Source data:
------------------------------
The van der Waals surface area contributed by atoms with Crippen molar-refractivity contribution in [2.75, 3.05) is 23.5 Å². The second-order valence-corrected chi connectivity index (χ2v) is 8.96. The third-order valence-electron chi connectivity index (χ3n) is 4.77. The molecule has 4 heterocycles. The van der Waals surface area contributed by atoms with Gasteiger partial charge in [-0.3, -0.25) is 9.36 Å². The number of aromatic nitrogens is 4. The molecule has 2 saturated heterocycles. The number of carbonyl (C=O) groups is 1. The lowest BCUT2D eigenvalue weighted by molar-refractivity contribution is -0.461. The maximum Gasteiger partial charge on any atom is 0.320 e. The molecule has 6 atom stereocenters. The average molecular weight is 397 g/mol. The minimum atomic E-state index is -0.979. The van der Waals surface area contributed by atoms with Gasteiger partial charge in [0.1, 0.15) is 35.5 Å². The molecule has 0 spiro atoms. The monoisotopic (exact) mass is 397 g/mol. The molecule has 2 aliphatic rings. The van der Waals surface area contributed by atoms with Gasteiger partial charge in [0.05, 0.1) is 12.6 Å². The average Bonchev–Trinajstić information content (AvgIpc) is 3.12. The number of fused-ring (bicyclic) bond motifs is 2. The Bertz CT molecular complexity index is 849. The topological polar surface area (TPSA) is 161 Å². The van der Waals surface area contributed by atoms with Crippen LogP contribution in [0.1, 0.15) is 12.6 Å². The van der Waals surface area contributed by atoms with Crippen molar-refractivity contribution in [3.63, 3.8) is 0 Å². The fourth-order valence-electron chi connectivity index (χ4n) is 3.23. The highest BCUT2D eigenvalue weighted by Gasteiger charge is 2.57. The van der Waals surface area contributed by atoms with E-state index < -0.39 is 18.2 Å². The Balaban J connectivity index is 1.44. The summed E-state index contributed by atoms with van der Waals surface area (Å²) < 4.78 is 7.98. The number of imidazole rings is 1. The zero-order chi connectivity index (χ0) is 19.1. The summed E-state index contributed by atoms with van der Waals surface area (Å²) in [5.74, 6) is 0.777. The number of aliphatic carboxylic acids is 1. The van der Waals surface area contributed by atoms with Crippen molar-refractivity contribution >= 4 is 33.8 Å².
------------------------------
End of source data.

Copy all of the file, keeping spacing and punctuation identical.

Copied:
The van der Waals surface area contributed by atoms with Crippen molar-refractivity contribution in [2.75, 3.05) is 23.5 Å². The second-order valence-corrected chi connectivity index (χ2v) is 8.96. The third-order valence-electron chi connectivity index (χ3n) is 4.77. The molecule has 4 heterocycles. The van der Waals surface area contributed by atoms with Gasteiger partial charge in [-0.3, -0.25) is 9.36 Å². The number of aromatic nitrogens is 4. The molecule has 2 saturated heterocycles. The number of carbonyl (C=O) groups is 1. The lowest BCUT2D eigenvalue weighted by molar-refractivity contribution is -0.461. The maximum Gasteiger partial charge on any atom is 0.320 e. The molecule has 6 atom stereocenters. The average molecular weight is 397 g/mol. The minimum atomic E-state index is -0.979. The van der Waals surface area contributed by atoms with Gasteiger partial charge in [0.1, 0.15) is 35.5 Å². The molecule has 0 spiro atoms. The monoisotopic (exact) mass is 397 g/mol. The molecule has 2 aliphatic rings. The van der Waals surface area contributed by atoms with Gasteiger partial charge in [0.05, 0.1) is 12.6 Å². The average Bonchev–Trinajstić information content (AvgIpc) is 3.12. The number of fused-ring (bicyclic) bond motifs is 2. The Bertz CT molecular complexity index is 849. The topological polar surface area (TPSA) is 161 Å². The van der Waals surface area contributed by atoms with Crippen LogP contribution in [0.1, 0.15) is 12.6 Å². The van der Waals surface area contributed by atoms with Crippen molar-refractivity contribution in [3.63, 3.8) is 0 Å². The fourth-order valence-electron chi connectivity index (χ4n) is 3.23. The highest BCUT2D eigenvalue weighted by Gasteiger charge is 2.57. The van der Waals surface area contributed by atoms with E-state index < -0.39 is 18.2 Å². The Balaban J connectivity index is 1.44. The summed E-state index contributed by atoms with van der Waals surface area (Å²) < 4.78 is 7.98. The number of imidazole rings is 1. The zero-order chi connectivity index (χ0) is 19.1. The summed E-state index contributed by atoms with van der Waals surface area (Å²) in [5.74, 6) is 0.777. The number of aliphatic carboxylic acids is 1. The van der Waals surface area contributed by atoms with Crippen molar-refractivity contribution >= 4 is 33.8 Å².